Ontario election party leaders spend the holiday weekend flinging the Brown stuff - Macleans.ca

Ontario election party leaders spend the holiday weekend flinging the Brown stuff

Revelations about fraudulent PC Party memberships, a stuffed ballot box and data breaches come as Doug Ford’s lead slips away

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THE CANADIAN PRESS/Andrew Ryan

If you’re a Progressive Conservative who’s not down with the populist flatulence now emanating from Doug Ford, you’re probably still delighted not to be stuck with Patrick Brown, lest you be buried under the former PC leader’s ever-increasing pile of manure.

A deeply-sourced investigation published this weekend into candidate nominations in the Brown era revealed about as much dirt as you’d expect to find in a sandbox free of public scrutiny. It’s a filthy little tale full of fraudulent memberships, roving bands of rent-a-crowds, and a stuffed ballot box. The episode isn’t a gold star for politics, and if you think there’s only one party that operates in this manner, well, Captain Renault, you’d better reach now for the smelling salts. 

But the documented misdeeds are — for now — exclusive to the Tory side. It’s the kind of grenade that wounds a campaign, which is why Team Ford picked it up and lobbed it — with some urgency — over the wall and onto Patrick Brown’s political corpse, where it joins alleged sexual misconduct and confirmed house-financing shenanigans (involving Jass Johal, recipient of one of the fiddled nominations) on the list of ‘What killed Patrick Brown’s career?’ trivia questions.

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“Anything that happened under the previous leader is in the past and our party is moving forward,” offered a hoping-to-move-forward Melissa Lantsman, spokeswoman for the Ford campaign. And while it’s true the party under Ford’s leadership overturned some of the bent Brown nominations, others were left to stand, including that of Simmer Sandhu, who last week played a starring role in the election for resigning following the revelation that a treasure trove of motorist data has gone missing from his former employer. 

A floundering Kathleen Wynne grabbed the Simmer disclosure like a ninth life, portraying the toll-road data as a unfair guarantor of Tory victory, stopping just short of asking Ford to jail himself and concede the election. “Those who aspire to lead our province have an obligation to put the integrity of our electoral process ahead of partisan gain, political ambition or, indeed, any other consideration,” Wynne said in a statement. David Livingston and Andrew Oliver, meanwhile, couldn’t be reached for comment on the subject of Wynne’s new high horse.

A testy Ford did his best to parry the blow. “We heard of one candidate,” the PC leader said, referring to the data linked to Sandhu. “As you know, I acted immediately. If there’s any other issues, I can assure you I’ll deal with it immediately.”

Various Liberals then magically started popping up with tales of unsolicited contacts from the PC team, hoping to give Ford things to deal with immediately. Deb Matthews, the Liberal campaign co-chair, even claimed to have received a text from the PC’s on her mobile despite having never shared the number. When challenged to produce the offending message, however, Matthews couldn’t, reaching into her handbag to instead produce a remote control, which she then pointed at reporters while clicking furiously.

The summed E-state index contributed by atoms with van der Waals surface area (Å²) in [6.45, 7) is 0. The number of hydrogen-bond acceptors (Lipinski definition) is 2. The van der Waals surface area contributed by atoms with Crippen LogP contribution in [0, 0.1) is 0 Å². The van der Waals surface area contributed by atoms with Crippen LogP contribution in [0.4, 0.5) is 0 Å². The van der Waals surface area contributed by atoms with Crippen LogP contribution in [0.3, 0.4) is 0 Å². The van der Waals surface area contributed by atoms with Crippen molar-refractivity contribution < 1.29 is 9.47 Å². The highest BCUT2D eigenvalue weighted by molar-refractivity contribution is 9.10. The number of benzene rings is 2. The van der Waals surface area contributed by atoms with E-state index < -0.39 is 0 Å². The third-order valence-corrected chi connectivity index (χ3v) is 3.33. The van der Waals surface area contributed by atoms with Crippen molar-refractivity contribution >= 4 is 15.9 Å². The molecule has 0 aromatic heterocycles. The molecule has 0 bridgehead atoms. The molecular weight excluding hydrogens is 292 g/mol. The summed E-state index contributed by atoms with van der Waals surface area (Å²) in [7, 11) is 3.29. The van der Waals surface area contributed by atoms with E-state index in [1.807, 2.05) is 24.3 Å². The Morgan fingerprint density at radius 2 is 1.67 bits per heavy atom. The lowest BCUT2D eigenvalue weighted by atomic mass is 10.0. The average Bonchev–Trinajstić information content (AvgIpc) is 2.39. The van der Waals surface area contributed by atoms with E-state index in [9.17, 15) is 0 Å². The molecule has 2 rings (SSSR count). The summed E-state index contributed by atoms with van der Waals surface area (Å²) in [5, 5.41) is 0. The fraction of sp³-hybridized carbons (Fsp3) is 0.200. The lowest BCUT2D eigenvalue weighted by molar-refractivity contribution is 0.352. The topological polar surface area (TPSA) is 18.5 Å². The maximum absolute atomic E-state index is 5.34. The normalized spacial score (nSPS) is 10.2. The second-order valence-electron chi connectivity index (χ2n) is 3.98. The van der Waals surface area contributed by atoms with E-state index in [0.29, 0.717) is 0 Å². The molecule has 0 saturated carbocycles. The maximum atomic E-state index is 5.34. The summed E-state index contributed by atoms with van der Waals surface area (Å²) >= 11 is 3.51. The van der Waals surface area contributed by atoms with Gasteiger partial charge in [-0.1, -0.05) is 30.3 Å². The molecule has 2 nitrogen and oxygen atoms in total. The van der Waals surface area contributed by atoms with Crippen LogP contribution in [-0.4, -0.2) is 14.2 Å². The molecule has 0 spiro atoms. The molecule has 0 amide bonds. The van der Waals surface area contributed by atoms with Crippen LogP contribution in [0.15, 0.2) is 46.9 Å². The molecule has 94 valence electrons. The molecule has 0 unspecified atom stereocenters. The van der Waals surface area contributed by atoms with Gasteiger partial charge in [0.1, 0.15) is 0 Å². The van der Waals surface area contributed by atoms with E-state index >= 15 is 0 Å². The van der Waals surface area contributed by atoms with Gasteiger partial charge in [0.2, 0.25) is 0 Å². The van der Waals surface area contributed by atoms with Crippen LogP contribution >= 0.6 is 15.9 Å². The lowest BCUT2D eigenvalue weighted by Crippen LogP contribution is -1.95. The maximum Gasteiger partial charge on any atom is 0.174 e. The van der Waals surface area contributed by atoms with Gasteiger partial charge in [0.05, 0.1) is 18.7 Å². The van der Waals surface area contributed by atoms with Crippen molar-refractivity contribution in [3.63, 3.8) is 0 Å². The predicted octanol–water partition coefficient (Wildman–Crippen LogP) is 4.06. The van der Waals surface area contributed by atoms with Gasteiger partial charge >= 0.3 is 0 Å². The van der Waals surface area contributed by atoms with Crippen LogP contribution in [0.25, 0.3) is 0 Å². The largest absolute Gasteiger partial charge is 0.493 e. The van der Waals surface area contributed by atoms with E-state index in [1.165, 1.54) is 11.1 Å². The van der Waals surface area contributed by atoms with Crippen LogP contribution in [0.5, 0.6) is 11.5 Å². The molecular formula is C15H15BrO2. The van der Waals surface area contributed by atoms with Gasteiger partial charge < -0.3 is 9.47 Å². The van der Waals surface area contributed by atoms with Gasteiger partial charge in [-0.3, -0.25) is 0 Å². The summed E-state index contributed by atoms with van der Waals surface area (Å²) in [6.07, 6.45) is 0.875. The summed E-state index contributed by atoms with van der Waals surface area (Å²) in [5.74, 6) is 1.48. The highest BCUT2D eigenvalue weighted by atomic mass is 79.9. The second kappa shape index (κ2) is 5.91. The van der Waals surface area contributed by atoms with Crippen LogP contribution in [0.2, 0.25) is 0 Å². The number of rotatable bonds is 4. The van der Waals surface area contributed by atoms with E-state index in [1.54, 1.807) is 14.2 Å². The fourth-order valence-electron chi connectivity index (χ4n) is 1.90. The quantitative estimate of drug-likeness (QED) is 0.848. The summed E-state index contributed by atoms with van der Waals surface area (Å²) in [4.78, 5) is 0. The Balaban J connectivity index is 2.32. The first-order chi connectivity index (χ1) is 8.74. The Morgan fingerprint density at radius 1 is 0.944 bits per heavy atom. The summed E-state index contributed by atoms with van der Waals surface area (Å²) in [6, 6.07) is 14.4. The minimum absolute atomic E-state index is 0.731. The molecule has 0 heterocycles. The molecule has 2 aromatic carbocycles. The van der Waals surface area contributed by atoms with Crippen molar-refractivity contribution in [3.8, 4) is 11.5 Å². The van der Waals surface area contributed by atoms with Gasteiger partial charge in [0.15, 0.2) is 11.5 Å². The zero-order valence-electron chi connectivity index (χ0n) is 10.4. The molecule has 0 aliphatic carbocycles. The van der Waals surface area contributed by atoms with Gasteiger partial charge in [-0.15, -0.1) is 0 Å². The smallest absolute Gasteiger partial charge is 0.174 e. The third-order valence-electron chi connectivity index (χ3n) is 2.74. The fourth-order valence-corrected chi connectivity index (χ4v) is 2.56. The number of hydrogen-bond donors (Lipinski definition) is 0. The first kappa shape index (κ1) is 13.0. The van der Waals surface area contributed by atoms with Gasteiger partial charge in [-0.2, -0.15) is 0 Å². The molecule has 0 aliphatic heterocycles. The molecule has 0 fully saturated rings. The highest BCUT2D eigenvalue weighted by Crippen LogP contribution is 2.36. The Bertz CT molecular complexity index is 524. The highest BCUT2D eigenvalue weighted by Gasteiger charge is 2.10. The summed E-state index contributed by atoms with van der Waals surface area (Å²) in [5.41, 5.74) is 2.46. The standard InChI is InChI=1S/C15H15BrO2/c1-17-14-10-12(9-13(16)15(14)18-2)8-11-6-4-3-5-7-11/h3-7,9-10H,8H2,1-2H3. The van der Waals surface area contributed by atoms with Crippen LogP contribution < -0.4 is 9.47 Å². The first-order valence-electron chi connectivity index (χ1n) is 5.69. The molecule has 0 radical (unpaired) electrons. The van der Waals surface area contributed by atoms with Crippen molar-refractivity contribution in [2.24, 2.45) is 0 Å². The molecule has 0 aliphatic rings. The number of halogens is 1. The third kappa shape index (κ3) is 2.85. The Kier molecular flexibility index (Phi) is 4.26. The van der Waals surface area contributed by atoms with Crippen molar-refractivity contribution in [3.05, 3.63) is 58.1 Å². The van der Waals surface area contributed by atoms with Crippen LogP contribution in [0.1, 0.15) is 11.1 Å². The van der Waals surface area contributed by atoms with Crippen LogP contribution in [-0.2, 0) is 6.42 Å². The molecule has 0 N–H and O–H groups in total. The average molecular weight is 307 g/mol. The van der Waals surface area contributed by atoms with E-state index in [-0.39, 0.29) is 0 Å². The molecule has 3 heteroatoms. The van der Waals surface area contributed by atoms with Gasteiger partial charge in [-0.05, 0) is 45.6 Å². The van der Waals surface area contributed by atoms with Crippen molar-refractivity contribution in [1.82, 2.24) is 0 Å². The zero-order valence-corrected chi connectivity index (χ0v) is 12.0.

Even with Liberal overreach, the Simmer story will continue to, um, simmer for awhile. It’s the kind of story that (rightly) titillates the press, even if it is all a bit hard for the casual observer to score. Ford might not have directed Sandhu’s action, or even know the full extent of the problem he might be facing, but he’s the man with whom the buck now stops, which is why he’ll have to act precipitously to cauterize the wound and expel candidates should any prove to have dabbled in the missing data. 

The whole unappetizing mess could be why a new poll now shows a tightening race: PC 35, NDP 34, LIB 24. Andrea Horwath’s voluminous candour is proving increasingly attractive to change voters not satisfied with Doug Ford’s soundbite-sized version of the same.

RELATED: Just how far can Andrea Horwath go?

And while the NDP might no longer be associated in voters’ minds with ‘Rae Days’ or Olympian levels of spending, Horwath can’t have been pleased this weekend to see her own platform figures debunked by a smooth $1.4 billion. In a sign she’s getting the hang of partisan politics, Horwath subsequently threw former Parliamentary Budget Officer Kevin Page under the bus for not catching her mistake when he reviewed the NDP’s figures.

Nor can Horwath afford to relax; the increased scrutiny is a sign of Dipper success, and won’t be stopping any time soon, as candidate Laura Kaminker can attest. Kaminker — a refugee who fled north to escape the wretched tyranny of George W. Bush’s America — spent the long weekend revisiting her past comments bemoaning the “collective brainwashing” symbolized by Remembrance Day poppies. Horwath’s response to her candidate’s marginal banter was a commendable ‘yay, free speech’, but we’ll see how long that principled approach lasts as more of her team slide under the media’s microscope. 

As for Ford, the PC leader can only hope his double-barreled “for the people” messages of less gas tax and more booze is enough to get him back on the front foot. The more time Ford spends explaining away data breaches and Brown’s diseased candidate selection process, the less time he spends selling himself as the cure to what ails Ontario.

READ: Our 2018 Ontario election platform guide